By writing a blog, legislators can keep constituents informed in a new way.
An increasing number of legislators are finding that a blog is a great way to communicate with constituents. A blog—short for “Web log”—is a personal journal on the Web expressing thoughts, linking to news of interest, relating experiences, or commenting on issues.
To understand the power of blogs, let’s compare them to legislators’ newsletters:
- What would be called an “article” in a newsletter is called a “post” in a blog. Posts are usually less formal, more conversational and shorter than a typical print article, although this varies with the personal style of the writer.
- Instead of storing up news and comments and publishing them all at the same time in a hard copy newsletter every month or two, legislator-bloggers post their ideas and thoughts online as they occur to them, often daily or even several times a day.
- Constituents receive newsletters weeks after the events that they cover occured. “[Blogs] have the immediacy of talk radio,” says Wired magazine’s Andrew Sullivan. (Of course, that immediacy can be both good and bad, just like talk radio: The heat of the moment can generate comments that bloggers might later regret.)
- Newsletter writers can tell their readers about an interesting article or book that is worth reading; bloggers can include a hyperlink that takes readers directly (and almost instantly) to a reading of interest.
- Unlike a newsletter, a blog has no printing or distribution costs.
- With newsletters, the only feedback a legislator receives occurs when a reader takes the trouble to write a letter or fill out and mail a survey form, or makes a comment to the lawmaker when he runs into him or her in the grocery store. But someone who reads a blog can respond with an online comment immediately. Blogs can include online surveys.
- Just as with a newsletter, bloggers can send their thoughts to a mailing list of constituents who want to receive their blog postings. The blog software will automatically send it to subscribed readers via e-mail or “RSS [Really Simple Syndication or Rich Site Summary] feeds.” But blogs can also be read by anyone in the world who has a connection to the Internet.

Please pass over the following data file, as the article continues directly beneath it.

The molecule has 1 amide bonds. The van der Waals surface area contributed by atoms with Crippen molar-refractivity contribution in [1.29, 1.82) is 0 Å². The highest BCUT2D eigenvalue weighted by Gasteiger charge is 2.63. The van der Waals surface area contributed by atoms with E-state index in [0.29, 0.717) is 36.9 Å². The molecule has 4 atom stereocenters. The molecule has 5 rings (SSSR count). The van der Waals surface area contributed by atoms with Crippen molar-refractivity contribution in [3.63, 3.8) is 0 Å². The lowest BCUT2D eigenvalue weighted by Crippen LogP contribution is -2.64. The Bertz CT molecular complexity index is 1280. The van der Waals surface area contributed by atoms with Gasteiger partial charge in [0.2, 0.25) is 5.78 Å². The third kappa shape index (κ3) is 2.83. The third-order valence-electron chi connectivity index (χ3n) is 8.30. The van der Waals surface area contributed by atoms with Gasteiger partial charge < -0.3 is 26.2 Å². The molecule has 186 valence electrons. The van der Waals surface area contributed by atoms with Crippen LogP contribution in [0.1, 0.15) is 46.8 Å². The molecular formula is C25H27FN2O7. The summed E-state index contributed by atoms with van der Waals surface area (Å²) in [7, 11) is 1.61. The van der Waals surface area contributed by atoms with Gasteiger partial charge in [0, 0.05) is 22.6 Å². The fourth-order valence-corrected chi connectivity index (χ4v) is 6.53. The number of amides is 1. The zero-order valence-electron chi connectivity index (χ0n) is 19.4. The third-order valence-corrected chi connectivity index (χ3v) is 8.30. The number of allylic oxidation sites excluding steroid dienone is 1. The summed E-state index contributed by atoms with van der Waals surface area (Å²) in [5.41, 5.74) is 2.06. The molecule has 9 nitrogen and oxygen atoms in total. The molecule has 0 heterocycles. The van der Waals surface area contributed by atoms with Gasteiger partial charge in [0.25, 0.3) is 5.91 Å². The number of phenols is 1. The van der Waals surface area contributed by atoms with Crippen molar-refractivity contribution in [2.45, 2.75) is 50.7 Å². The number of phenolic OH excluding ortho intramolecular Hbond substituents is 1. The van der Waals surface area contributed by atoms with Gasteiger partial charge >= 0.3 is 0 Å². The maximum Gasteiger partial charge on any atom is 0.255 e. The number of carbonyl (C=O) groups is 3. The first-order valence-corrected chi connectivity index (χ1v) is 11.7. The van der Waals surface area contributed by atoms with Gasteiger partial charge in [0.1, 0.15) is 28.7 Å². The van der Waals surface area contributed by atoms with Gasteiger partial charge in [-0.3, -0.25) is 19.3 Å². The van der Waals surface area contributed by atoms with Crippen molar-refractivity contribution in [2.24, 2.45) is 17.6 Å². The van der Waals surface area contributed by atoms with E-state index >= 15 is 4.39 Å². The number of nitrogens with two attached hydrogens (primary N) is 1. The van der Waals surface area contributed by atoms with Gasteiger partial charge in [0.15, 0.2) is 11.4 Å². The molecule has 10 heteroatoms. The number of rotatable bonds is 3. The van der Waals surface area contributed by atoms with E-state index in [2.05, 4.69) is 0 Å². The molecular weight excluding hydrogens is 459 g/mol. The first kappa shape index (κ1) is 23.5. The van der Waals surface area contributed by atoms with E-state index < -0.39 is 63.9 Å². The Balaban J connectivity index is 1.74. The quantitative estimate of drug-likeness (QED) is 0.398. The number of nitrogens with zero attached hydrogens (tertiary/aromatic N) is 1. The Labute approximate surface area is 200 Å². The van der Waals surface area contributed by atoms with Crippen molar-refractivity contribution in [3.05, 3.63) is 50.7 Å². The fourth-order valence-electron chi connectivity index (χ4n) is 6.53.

Intrigued? Here’s how to start a blog and some advice about writing for it.
Sign up with a blog service.
The technology of blogging is reasonably easy. A wannabe blogger needs to sign up with any number of services that host blogs and provide the software to do it. Popular blog-hosting software providers include Blogger, WordPress, TypePad and Drupal, among many others. Just add “.com” after any of these names and you will find them on the Web. Most of these services provide free hosting of blogs, but premium features may require a small fee.
Read lots of other blogs.
The best way to learn how to blog is to blog. Read other blogs to learn how others approach this medium. Check out NCSL’s blog, The Thicket [ncsl.org/thethicket], for links to legislators who blog.
If you start a blog, you must post regularly. If your site looks like an archive, readers won’t come back to it. The standard for the most popular blog sites is several posts per day. Marketing professionals say that bloggers should post at least two to three times per week. That may be unrealistic for most legislators who are juggling legislative life, “real” jobs, and family and personal life. For legislators we suggest that if you don’t think you can post at least once a week, you probably shouldn’t start a blog.
Find a consistent voice.
Make sure you know why you are blogging and what you are trying to achieve. Find a voice and stick to it. Make your comments personal and conversational. Be sure to include some humor. Write in newspaper style in an inverted pyramid: Put your key thoughts and conclusions in the first two or three paragraphs and elaborate in later paragraphs. Don’t bury your lead. View yourself and your blog as part of a community. Provide lots of links to other blogs that interest you and sources of information that are potentially valuable to your constituents. Your goal should be to create an informal dialogue between your state legislature and your constituents.
Market your blog.
Once you have found your blog voice, you will want to promote and market your blog. An Internet program called RSS feed is an “aggregator” or news reader that makes it easy for your constituents to receive your blog. One of the best of these services is Feedburner (feedburner.com). Technorati (technorati.com) tracks and indexes more than 56 million blogs and is the industry standard for analyzing the blogosphere. For more advice about blogs, try entering “art of blogging” in an Internet search engine.
Give it a try.
But if it doesn’t work for you, be comforted by these statistics, courtesy of Technorati: More than 100,000 new blogs are created daily, but only 50 percent of new bloggers are still posting three months later.
Still skeptical about the viability of this new medium? Ponder this New York Times editorial from 1939: “The problem with television is that people must sit and keep their eyes glued to the screen; the average American family hasn’t got time for it. Therefore, the showmen are convinced that for this reason, if no other, television will never be a serious competitor of [radio] broadcasting.”
Karl Kurtz edits and writes for NCSL’s blog, The Thicket at State Legislatures (www.ncsl.org/thethicket). This article was taken from Beyond the Election: Connecting to the Public, by the Trust for Representative Democracy.